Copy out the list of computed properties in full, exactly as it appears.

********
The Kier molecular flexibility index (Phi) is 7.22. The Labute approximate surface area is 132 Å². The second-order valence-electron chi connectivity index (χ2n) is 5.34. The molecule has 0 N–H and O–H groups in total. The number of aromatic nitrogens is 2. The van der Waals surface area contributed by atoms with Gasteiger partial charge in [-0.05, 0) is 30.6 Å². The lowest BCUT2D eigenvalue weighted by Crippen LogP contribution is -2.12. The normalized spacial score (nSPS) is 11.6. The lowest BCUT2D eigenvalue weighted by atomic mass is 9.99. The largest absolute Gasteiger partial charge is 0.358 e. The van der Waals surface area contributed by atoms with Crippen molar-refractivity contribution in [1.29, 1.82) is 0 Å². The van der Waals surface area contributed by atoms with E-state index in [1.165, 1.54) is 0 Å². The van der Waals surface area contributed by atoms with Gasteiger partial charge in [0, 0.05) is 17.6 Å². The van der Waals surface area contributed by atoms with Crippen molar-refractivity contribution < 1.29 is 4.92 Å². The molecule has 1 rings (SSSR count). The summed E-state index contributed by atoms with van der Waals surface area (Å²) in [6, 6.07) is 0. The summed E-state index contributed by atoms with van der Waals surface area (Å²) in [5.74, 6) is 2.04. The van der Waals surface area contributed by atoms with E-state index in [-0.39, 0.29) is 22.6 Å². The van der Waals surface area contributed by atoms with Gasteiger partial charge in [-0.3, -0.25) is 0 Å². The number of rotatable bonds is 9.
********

The Kier molecular flexibility index (Phi) is 7.22. The Labute approximate surface area is 132 Å². The second-order valence-electron chi connectivity index (χ2n) is 5.34. The molecule has 0 N–H and O–H groups in total. The number of aromatic nitrogens is 2. The van der Waals surface area contributed by atoms with Gasteiger partial charge in [-0.05, 0) is 30.6 Å². The lowest BCUT2D eigenvalue weighted by Crippen LogP contribution is -2.12. The normalized spacial score (nSPS) is 11.6. The lowest BCUT2D eigenvalue weighted by atomic mass is 9.99. The largest absolute Gasteiger partial charge is 0.358 e. The van der Waals surface area contributed by atoms with Crippen molar-refractivity contribution in [1.29, 1.82) is 0 Å². The van der Waals surface area contributed by atoms with E-state index in [1.165, 1.54) is 0 Å². The van der Waals surface area contributed by atoms with Gasteiger partial charge in [0, 0.05) is 17.6 Å². The van der Waals surface area contributed by atoms with Crippen molar-refractivity contribution < 1.29 is 4.92 Å². The molecule has 1 rings (SSSR count). The summed E-state index contributed by atoms with van der Waals surface area (Å²) in [6, 6.07) is 0. The summed E-state index contributed by atoms with van der Waals surface area (Å²) in [5.74, 6) is 2.04. The van der Waals surface area contributed by atoms with E-state index in [-0.39, 0.29) is 22.6 Å². The van der Waals surface area contributed by atoms with Gasteiger partial charge in [-0.3, -0.25) is 0 Å². The number of rotatable bonds is 9.